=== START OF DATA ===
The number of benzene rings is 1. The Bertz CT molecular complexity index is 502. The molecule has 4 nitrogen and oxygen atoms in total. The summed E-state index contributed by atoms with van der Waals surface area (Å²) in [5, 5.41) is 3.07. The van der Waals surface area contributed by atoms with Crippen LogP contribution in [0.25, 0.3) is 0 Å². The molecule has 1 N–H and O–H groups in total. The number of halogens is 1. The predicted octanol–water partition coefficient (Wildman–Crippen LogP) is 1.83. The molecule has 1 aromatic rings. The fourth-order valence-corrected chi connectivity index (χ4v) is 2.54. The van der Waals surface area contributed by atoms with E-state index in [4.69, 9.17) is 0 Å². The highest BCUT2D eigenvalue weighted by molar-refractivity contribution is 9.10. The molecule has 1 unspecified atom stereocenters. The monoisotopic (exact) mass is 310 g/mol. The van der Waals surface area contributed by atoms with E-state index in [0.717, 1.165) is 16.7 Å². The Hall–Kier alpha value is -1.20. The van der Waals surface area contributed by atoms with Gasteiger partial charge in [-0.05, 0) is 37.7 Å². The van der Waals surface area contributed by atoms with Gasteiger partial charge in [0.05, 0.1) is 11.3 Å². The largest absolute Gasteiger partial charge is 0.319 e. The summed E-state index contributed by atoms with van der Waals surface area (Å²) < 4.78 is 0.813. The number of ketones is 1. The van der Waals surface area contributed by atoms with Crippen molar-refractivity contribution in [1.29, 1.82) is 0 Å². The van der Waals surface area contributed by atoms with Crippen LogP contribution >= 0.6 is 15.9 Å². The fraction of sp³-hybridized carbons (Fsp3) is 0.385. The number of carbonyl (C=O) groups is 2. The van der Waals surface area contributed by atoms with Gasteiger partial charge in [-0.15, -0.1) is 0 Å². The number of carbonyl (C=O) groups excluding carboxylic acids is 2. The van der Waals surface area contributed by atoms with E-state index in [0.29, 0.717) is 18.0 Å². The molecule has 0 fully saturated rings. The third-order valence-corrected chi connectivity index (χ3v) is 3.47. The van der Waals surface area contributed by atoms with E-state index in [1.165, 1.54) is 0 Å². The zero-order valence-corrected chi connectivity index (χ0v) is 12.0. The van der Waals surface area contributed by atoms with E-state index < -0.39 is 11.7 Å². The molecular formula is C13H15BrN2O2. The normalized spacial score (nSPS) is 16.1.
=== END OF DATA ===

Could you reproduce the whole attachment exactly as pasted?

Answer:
The number of benzene rings is 1. The Bertz CT molecular complexity index is 502. The molecule has 4 nitrogen and oxygen atoms in total. The summed E-state index contributed by atoms with van der Waals surface area (Å²) in [5, 5.41) is 3.07. The van der Waals surface area contributed by atoms with Crippen LogP contribution in [0.25, 0.3) is 0 Å². The molecule has 1 N–H and O–H groups in total. The number of halogens is 1. The predicted octanol–water partition coefficient (Wildman–Crippen LogP) is 1.83. The molecule has 1 aromatic rings. The fourth-order valence-corrected chi connectivity index (χ4v) is 2.54. The van der Waals surface area contributed by atoms with E-state index in [4.69, 9.17) is 0 Å². The highest BCUT2D eigenvalue weighted by molar-refractivity contribution is 9.10. The molecule has 1 unspecified atom stereocenters. The monoisotopic (exact) mass is 310 g/mol. The van der Waals surface area contributed by atoms with E-state index in [0.717, 1.165) is 16.7 Å². The Hall–Kier alpha value is -1.20. The van der Waals surface area contributed by atoms with Gasteiger partial charge in [-0.05, 0) is 37.7 Å². The van der Waals surface area contributed by atoms with Gasteiger partial charge in [0.05, 0.1) is 11.3 Å². The largest absolute Gasteiger partial charge is 0.319 e. The summed E-state index contributed by atoms with van der Waals surface area (Å²) < 4.78 is 0.813. The number of ketones is 1. The van der Waals surface area contributed by atoms with Crippen molar-refractivity contribution in [1.29, 1.82) is 0 Å². The van der Waals surface area contributed by atoms with Crippen LogP contribution >= 0.6 is 15.9 Å². The fraction of sp³-hybridized carbons (Fsp3) is 0.385. The number of carbonyl (C=O) groups is 2. The van der Waals surface area contributed by atoms with Gasteiger partial charge in [-0.15, -0.1) is 0 Å². The number of carbonyl (C=O) groups excluding carboxylic acids is 2. The van der Waals surface area contributed by atoms with E-state index in [0.29, 0.717) is 18.0 Å². The molecule has 0 fully saturated rings. The third-order valence-corrected chi connectivity index (χ3v) is 3.47. The van der Waals surface area contributed by atoms with E-state index in [1.165, 1.54) is 0 Å². The zero-order valence-corrected chi connectivity index (χ0v) is 12.0. The van der Waals surface area contributed by atoms with E-state index < -0.39 is 11.7 Å². The molecular formula is C13H15BrN2O2. The normalized spacial score (nSPS) is 16.1.